If you ask college and university presidents about transitions, they’ll most likely cite two: arrival and departure. But as I recently signed my latest five-year contract to lead The College of New Jersey (TCNJ), a highly selective, state-run institution of 6,500 students outside the state capital of Trenton, I realized that my tenure has so far been marked by at least two additional transitions.
My first mid-tenure transition took place in 2006, seven years after my arrival in 1999, and it hit me and our college like a one-two punch. First, we and New Jersey’s other state-supported colleges and universities had to absorb a massive budget cut—the largest in the state’s history. As TCNJ recovered from our initial shock, we realized that dealing with a significantly smaller state appropriation would be difficult but manageable. We would have to take stock: What was our core mission? Which programs were critical to that mission? What could we do for our students and faculty to ensure that we produced quality programs with the funds we were given?
The second punch was even harder to take. One of our freshman students died a violent and still-unsolved death. We were faced with the indescribable pain and loss experienced by students, faculty, staff, and of course the family. We had to assess our psychological support programs and residential programming efforts. We had always been proud of our open, quiet, safe campus. Now that sense of security was threatened. We needed to reassure students and parents—and ourselves—that TCNJ was safe, so we reinforced our campus security measures and facilities. Necessarily, the culture changed a bit, but we needed to make sure that as a campus community we were safer and felt safer.
At the time, I saw the budget cut and the student’s death as discrete incidents requiring separate responses. But I came to understand them as different aspects of a new reality that had been thrust upon higher education, requiring a new approach to campus governance. That was my first mid-term transition.
My second came more quietly. By 2010, our tightened security and our straitened finances had become the new normal, but the environment around us continued to change. TCNJ had always been proud of our high graduation rates, but as we delved more deeply into the data on graduation rates, we observed a small gap in the rates at which different cohorts—especially students of color—graduated.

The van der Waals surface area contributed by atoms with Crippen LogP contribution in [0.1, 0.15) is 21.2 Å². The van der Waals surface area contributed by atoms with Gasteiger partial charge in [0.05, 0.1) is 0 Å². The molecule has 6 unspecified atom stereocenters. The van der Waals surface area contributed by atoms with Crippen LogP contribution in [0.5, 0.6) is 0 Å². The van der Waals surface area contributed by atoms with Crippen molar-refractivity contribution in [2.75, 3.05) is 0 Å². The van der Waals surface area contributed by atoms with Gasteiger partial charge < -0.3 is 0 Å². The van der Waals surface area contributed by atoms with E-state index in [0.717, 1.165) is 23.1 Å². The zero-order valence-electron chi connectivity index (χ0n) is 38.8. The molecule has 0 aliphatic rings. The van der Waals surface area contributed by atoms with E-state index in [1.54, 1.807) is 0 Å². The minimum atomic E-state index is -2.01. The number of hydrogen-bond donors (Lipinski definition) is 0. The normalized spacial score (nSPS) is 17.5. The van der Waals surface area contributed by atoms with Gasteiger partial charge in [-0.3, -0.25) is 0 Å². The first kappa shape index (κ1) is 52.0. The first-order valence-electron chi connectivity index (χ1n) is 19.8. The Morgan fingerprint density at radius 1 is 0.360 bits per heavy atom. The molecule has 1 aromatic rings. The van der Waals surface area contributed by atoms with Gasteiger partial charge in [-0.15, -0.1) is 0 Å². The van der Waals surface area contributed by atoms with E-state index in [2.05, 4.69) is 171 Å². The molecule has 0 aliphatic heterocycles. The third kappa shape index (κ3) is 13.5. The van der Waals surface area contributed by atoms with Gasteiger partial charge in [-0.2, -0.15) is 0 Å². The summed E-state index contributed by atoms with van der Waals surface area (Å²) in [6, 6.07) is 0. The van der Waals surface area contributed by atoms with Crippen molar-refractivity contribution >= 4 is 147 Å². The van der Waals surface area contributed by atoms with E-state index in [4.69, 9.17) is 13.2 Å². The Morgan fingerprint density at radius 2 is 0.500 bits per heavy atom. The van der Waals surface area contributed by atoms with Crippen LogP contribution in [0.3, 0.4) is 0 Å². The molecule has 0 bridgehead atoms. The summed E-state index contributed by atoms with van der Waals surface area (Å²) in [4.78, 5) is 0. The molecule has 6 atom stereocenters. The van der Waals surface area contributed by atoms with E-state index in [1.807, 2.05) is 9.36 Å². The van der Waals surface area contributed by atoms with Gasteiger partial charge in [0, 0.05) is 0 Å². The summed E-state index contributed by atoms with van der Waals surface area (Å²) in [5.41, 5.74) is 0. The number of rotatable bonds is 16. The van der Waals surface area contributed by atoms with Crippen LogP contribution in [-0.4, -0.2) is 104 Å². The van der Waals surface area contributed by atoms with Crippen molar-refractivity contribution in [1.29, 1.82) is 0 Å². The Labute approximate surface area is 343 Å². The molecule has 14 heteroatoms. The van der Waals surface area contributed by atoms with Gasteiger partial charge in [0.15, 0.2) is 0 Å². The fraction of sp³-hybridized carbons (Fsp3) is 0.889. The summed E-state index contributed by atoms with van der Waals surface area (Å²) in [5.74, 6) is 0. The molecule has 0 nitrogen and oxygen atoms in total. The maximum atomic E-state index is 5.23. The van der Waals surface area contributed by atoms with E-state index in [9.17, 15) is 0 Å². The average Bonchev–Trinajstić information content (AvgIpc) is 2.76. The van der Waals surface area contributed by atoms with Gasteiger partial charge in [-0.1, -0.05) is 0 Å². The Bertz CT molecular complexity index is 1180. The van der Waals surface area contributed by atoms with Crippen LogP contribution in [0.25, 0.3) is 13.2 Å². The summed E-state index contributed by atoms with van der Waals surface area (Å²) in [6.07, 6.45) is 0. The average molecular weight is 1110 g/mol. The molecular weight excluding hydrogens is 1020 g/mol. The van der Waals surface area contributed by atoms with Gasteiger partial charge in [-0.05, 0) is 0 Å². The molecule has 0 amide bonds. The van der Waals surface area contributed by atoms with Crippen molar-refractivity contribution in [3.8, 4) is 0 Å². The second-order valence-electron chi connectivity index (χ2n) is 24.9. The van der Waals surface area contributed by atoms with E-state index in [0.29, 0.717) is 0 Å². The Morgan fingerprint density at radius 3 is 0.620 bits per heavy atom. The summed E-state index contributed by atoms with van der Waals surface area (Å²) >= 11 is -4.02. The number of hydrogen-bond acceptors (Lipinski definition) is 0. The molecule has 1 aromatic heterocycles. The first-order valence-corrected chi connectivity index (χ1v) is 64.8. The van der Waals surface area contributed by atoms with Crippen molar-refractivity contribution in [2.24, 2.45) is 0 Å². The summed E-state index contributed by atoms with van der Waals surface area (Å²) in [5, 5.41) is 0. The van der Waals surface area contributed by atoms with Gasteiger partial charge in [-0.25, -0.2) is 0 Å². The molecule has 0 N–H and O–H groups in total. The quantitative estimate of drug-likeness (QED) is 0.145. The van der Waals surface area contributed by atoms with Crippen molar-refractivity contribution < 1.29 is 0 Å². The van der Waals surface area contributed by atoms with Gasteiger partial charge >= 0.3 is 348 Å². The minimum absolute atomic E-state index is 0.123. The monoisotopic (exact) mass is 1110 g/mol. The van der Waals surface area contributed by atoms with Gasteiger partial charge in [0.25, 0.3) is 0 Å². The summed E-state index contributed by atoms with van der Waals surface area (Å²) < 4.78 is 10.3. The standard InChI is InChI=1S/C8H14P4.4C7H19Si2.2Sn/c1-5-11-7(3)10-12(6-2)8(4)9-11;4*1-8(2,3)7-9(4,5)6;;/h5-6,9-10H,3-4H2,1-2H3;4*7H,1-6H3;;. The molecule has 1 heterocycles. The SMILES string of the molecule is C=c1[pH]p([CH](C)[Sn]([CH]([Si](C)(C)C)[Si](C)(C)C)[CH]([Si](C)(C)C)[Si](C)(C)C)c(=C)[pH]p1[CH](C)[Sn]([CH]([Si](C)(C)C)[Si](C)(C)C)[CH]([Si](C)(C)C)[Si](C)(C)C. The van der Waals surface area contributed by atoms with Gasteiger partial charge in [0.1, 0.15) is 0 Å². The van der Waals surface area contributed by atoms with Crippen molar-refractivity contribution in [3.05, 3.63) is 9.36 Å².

Three other major shifts challenged our sense of ourselves: The philanthropic environment became much more competitive. We saw a decided shift in student specialization toward majoring in the science, technology, engineering, and math (STEM) disciplines—one that threatened to undermine the disciplinary balance of the institution. And we began to recognize the need to engage students more effectively in their own education: treating them not as consumers of education dispensed by faculty but as participants, with faculty, in the educational enterprise.
Once again, these challenges presented themselves as separate issues calling for separate resolutions. But even more than in 2006, it became clear that what was needed was not piecemeal measures but a significant course correction. TCNJ needed, in particular, to be more intentional—not to establish processes and live with whatever outcomes they produced, but to define the outcomes we wanted and put in place processes and people likely to bring about those outcomes. One early obvious step, for example, was to establish a division of enrollment management to help shape the disciplinary makeup of our student body.
Becoming more intentional also called for a transformation of the senior leadership team. I took advantage of unfilled vacancies to reengineer some cabinet-level leadership positions. Our human resources leadership was elevated to a vice presidency. I hired a new provost with insight into transforming the learning process—one who knew how to work creatively with faculty to engage students. And an advancement vice president with national experience was recruited so that we could compete effectively in the crowded philanthropic marketplace.
I see three lessons learned from these major mid-tenure transitions:
- A president must listen to what events are telling her. She should not get so immersed in the announced agenda that she becomes oblivious to the ways in which reality has changed since the last formal planning cycle. I had to train myself to recognize change and the need for transition when it arrived.
- A president must never be afraid of sea changes. The longer a president’s tenure, the more the world will change, and the more far-reaching the presidential response must be. Too drastic or too sudden a change, without context, can be destructive to a campus community, but major environmental shifts require major responses.
- A president should not resist or unduly delay making transitions. The winds of change are powerful. If a president ignores them, the institution could be blown far off course. But if a leader catches these currents, she will take the institution where the leadership wants to go, farther and faster than could have been imagined.
R. Barbara Gitenstein is president of The College of New Jersey.